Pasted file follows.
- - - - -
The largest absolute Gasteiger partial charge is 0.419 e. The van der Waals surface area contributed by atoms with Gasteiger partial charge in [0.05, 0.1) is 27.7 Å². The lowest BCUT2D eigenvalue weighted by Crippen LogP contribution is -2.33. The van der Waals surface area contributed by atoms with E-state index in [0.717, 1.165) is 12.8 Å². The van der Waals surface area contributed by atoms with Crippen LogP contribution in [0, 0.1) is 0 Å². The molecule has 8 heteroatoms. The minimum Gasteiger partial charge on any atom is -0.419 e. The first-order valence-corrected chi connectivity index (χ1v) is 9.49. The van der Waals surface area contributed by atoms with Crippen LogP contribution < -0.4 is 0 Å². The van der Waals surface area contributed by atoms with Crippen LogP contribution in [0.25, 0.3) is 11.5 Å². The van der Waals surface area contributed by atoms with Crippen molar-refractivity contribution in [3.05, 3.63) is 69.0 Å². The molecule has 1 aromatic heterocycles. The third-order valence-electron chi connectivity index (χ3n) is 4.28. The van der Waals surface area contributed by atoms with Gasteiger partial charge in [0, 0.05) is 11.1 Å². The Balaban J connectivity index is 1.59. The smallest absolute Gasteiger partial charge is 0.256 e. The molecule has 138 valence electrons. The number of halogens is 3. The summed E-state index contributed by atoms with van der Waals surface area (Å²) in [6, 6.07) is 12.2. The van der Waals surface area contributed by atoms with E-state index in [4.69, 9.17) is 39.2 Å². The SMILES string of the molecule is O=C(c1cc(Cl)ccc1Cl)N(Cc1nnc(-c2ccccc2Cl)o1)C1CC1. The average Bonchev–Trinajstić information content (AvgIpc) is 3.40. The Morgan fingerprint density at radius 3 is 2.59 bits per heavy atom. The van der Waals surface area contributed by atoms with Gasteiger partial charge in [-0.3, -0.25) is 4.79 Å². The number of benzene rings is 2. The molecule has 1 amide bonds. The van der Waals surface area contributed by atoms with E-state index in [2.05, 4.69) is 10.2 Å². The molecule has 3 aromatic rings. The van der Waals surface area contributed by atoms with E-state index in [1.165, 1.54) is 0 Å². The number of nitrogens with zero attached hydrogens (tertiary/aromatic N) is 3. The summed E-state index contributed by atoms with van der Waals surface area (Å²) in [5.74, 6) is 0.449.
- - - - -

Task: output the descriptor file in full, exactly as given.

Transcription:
The largest absolute Gasteiger partial charge is 0.419 e. The van der Waals surface area contributed by atoms with Gasteiger partial charge in [0.05, 0.1) is 27.7 Å². The lowest BCUT2D eigenvalue weighted by Crippen LogP contribution is -2.33. The van der Waals surface area contributed by atoms with E-state index in [0.717, 1.165) is 12.8 Å². The van der Waals surface area contributed by atoms with Crippen LogP contribution in [0, 0.1) is 0 Å². The molecule has 8 heteroatoms. The minimum Gasteiger partial charge on any atom is -0.419 e. The first-order valence-corrected chi connectivity index (χ1v) is 9.49. The van der Waals surface area contributed by atoms with Crippen LogP contribution < -0.4 is 0 Å². The van der Waals surface area contributed by atoms with Crippen LogP contribution in [0.25, 0.3) is 11.5 Å². The van der Waals surface area contributed by atoms with Crippen molar-refractivity contribution in [3.05, 3.63) is 69.0 Å². The molecule has 1 aromatic heterocycles. The third-order valence-electron chi connectivity index (χ3n) is 4.28. The van der Waals surface area contributed by atoms with Gasteiger partial charge in [0, 0.05) is 11.1 Å². The Balaban J connectivity index is 1.59. The smallest absolute Gasteiger partial charge is 0.256 e. The molecule has 138 valence electrons. The number of halogens is 3. The summed E-state index contributed by atoms with van der Waals surface area (Å²) in [6, 6.07) is 12.2. The van der Waals surface area contributed by atoms with E-state index in [4.69, 9.17) is 39.2 Å². The SMILES string of the molecule is O=C(c1cc(Cl)ccc1Cl)N(Cc1nnc(-c2ccccc2Cl)o1)C1CC1. The average Bonchev–Trinajstić information content (AvgIpc) is 3.40. The Morgan fingerprint density at radius 3 is 2.59 bits per heavy atom. The van der Waals surface area contributed by atoms with Gasteiger partial charge in [-0.3, -0.25) is 4.79 Å². The number of benzene rings is 2. The molecule has 1 amide bonds. The van der Waals surface area contributed by atoms with E-state index in [2.05, 4.69) is 10.2 Å². The molecule has 3 aromatic rings. The van der Waals surface area contributed by atoms with E-state index in [1.165, 1.54) is 0 Å². The number of nitrogens with zero attached hydrogens (tertiary/aromatic N) is 3. The summed E-state index contributed by atoms with van der Waals surface area (Å²) in [5.74, 6) is 0.449.